In Brazil, rural insurance and other tools for agriculture risk management is scarce and difficult to access in many regions (see Box 1 for an overview of Brazil’s risk management instruments). In 2018, almost 60% of the country’s municipalities had no rural insurance contracts (for crop, livestock, or forest), according to the Superintendence for Private Insurance (Superintendência de Seguros Privados – SUSEP). Moreover, few crops in Brazil are insured, and soy is most frequently covered (32% of crop insurance contracts in SUSEP). Nevertheless, the Brazilian rural insurance market recently experienced significant growth. The rural insurance premium increased from R$88.2 million in 2006 to R$2 billion in 2018, corresponding (adjusted for inflation) to a twelve-fold increase (SUSEP). Life insurance for rural producers makes up 20% percent of all rural insurance premiums, though this type of insurance does not have a direct impact on production choices.

Only a few companies dominate Brazil’ rural insurance market. In the 2019/20 agricultural year, one company represented 52.3% percent of the market and only 14 insurers total were present during that year, according to data from SUSEP. Public policy should provide incentives to reduce market concentration, increase competition among firms, and, consequently, increase the variety of risk management instruments available to rural producers.

The remainder of this report proceeds as follows. Following this Executive Summary, Box 1 gives a brief description of Brazil’s risk management instruments. The main recommendations for improving Brazil,s agricultural risk management policies are highlighted next. Section 1 starts the analysis of risk management instruments in Brazil, exploring the data from SUSEP. Section 2 discusses the four main public policies for Brazilian producers: PSR, PROAGRO, Garantia-Safra, and PGPM. Section 3 describes the Agricultural Climate Risk Zoning (Zoneamento Agrícola de Risco Climático – ZARC). Section 4 presents the Brazilian reinsurance market and the Rural Insurance Stability Fund (FESR). Section 5 reviews the economic literature on how risk management instruments impact agricultural activity and land use in Brazil and other developing countries. Section 6 makes an international comparison of insurance coverage and policies. Finally, Section 7 discusses the pathways ahead and suggestions to improve Brazil’s risk management instruments and public policies.


This article was posted on Climate Policy Initiative.
Cover photo from Pikist.
COVID-19 highlights three pathways to achieve urban health and environmental justice

COVID-19 highlights three pathways to achieve urban health and environmental justice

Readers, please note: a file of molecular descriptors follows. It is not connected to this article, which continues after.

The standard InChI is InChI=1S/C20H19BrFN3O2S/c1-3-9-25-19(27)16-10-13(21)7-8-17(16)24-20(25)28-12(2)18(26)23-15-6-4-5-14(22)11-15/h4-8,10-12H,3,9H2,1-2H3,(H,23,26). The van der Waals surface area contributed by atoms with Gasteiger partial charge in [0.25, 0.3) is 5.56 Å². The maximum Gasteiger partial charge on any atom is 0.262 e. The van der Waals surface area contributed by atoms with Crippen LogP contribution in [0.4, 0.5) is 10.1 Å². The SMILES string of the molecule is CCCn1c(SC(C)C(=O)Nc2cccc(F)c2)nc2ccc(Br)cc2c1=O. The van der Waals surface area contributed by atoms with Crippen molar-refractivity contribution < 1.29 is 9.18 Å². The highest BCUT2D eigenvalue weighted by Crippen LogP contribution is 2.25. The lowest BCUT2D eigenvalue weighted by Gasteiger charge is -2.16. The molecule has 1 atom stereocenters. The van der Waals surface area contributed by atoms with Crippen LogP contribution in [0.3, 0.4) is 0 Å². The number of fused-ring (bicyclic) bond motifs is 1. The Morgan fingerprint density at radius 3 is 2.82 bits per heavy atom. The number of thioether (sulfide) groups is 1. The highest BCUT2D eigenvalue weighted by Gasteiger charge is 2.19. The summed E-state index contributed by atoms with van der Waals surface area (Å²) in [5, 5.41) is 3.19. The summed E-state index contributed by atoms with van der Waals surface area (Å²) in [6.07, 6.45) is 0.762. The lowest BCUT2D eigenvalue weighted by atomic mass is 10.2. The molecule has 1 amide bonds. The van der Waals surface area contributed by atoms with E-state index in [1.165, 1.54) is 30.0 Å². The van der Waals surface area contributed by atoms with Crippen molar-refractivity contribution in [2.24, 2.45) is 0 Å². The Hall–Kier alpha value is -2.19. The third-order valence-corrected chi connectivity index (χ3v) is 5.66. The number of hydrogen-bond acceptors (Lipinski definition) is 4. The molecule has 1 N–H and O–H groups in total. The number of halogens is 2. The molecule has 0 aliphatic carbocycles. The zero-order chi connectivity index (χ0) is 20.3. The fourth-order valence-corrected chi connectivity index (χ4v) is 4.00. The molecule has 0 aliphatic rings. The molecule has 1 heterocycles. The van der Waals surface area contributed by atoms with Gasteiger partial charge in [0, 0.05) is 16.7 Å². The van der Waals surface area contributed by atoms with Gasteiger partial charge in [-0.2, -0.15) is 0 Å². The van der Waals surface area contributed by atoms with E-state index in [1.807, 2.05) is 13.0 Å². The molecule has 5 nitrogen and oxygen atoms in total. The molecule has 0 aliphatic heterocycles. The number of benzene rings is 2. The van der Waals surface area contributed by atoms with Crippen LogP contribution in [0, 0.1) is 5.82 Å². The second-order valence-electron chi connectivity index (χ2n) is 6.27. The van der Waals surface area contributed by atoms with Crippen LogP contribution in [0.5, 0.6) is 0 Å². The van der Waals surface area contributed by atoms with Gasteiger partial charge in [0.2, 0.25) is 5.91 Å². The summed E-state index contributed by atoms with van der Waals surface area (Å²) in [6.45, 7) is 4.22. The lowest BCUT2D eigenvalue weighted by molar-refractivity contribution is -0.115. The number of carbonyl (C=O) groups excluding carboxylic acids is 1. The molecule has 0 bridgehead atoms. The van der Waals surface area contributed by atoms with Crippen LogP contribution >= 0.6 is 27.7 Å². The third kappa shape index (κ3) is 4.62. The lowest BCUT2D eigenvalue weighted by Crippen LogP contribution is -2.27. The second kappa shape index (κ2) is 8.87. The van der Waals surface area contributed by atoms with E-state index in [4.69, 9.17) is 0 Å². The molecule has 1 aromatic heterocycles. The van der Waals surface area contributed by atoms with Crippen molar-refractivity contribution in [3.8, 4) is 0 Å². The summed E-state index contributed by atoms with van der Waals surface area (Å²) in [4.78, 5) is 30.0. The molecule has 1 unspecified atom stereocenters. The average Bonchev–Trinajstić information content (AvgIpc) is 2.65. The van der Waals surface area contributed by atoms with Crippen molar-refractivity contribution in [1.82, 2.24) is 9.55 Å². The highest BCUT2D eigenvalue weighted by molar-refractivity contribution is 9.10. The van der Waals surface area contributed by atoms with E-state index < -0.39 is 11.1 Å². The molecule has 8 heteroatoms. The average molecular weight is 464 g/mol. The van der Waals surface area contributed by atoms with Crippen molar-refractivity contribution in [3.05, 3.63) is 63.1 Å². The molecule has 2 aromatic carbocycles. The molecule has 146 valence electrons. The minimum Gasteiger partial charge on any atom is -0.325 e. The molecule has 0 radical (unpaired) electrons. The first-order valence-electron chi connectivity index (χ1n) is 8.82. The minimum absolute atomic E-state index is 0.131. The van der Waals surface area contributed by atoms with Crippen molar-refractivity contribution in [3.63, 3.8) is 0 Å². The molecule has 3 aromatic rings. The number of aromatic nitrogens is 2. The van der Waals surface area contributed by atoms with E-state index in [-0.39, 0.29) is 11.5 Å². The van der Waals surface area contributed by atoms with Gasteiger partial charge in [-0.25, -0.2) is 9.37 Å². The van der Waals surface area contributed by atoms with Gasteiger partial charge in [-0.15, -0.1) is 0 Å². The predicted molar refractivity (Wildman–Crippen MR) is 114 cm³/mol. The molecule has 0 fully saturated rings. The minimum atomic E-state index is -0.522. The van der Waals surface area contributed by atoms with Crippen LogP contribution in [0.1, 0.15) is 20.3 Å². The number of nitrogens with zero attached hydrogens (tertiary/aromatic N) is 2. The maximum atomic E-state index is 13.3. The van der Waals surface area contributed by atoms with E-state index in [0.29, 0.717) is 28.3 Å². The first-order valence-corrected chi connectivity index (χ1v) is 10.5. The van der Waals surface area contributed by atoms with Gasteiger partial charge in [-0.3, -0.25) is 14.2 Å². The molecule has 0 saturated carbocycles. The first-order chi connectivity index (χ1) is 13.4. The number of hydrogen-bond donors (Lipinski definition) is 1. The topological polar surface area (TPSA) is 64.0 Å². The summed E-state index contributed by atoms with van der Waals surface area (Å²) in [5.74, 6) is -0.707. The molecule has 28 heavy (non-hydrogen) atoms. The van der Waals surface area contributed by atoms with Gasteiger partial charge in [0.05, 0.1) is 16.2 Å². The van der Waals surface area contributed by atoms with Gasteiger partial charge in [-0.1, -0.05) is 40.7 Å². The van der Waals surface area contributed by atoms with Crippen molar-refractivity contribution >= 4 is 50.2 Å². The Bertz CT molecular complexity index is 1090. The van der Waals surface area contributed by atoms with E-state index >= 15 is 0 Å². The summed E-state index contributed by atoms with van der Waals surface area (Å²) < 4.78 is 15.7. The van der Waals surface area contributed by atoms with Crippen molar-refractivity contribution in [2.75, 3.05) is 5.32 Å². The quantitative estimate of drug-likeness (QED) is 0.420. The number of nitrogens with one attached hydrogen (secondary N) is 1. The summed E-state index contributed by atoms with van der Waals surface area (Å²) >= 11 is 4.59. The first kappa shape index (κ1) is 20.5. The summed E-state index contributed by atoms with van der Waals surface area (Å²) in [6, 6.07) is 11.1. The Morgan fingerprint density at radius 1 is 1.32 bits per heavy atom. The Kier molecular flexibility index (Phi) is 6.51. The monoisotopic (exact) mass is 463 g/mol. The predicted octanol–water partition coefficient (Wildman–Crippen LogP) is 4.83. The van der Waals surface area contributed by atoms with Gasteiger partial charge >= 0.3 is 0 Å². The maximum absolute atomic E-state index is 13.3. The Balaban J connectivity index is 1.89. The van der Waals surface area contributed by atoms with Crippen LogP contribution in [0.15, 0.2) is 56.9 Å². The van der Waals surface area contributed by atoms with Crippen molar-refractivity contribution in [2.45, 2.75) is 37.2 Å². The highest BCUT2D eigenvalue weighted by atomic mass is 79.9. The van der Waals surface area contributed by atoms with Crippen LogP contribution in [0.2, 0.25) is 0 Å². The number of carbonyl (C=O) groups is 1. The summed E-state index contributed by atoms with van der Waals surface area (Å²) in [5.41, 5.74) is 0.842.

By Isabelle Anguelovski

The pandemic is an opportunity for cities to dramatically rethink use of housing, transport and public spaces in ways that would serve all citizens, especially the socially vulnerable.

Rows of plants on a rooftop make up an urban garden.
Barcelona has increased its green public spaces. The move towards healthier cities should be accompanied by serious efforts to make cities greener (Photo: copyright BCNUEJ)

Environmental justice has many health implications, and COVID-19 is no exception.

As research has shown time and again, low income and minority communities are consistently exposed to greater environmental hazards and have less access to environmental amenities than their more affluent and white counterparts. As such, their health is often compromised and life expectancy is lower.

Cumulative social and environmental vulnerabilities combined with COVID-19 have dramatically increased the risk of infection and mortality.

While much is being said about increasing cities’ resilience to future outbreaks through measures including density reduction, pedestrianisation and urban greening, we need to analyse how inequalities shape the exposure, vulnerability, and eventually the risk and outcome of infectious diseases.

Drawing on our work at the Barcelona Lab for Urban Environmental Justice and Sustainability on European cities, we look at how three domains of urban infrastructure – housing, transport, and public space – can build greater urban health and environmental justice.

Housing

Despite lingering narratives that urban density aggravates outbreaks like COVID-19, home overcrowding and unsafe housing conditions are emerging as the real problem, coupled with socio-spatial inequalities.

In the UK this spring, the country’s five most crowded areas saw 70% more coronavirus cases than the five least crowded, where richer homeowners live in larger houses with extra bedrooms and bathrooms, reducing the risk of family infection. To prevent the spread of pandemics, cities need affordable, adequate, secure and accessible housing.

In view of the current health and economic crisis, cities and states should declare a moratorium and/or a relief on rents, mortgages, and evictions for vulnerable groups.

Housing should be greatly decommodified, as in Vienna, where it is considered a basic human right. A minimal guaranteed income should be put in place, as in Spain or The Netherlands. National governments should also reverse decade-long cuts to housing infrastructure, especially public housing, as seen in the UK.

Cities with high levels of tourism-and expat-induced gentrification, like Barcelona, should use the crisis as an opportunity to increase housing justice. In July 2020, Mayor Ada Colau announced payments of up to 1,200 euros per month to landlords who agree to house vulnerable families.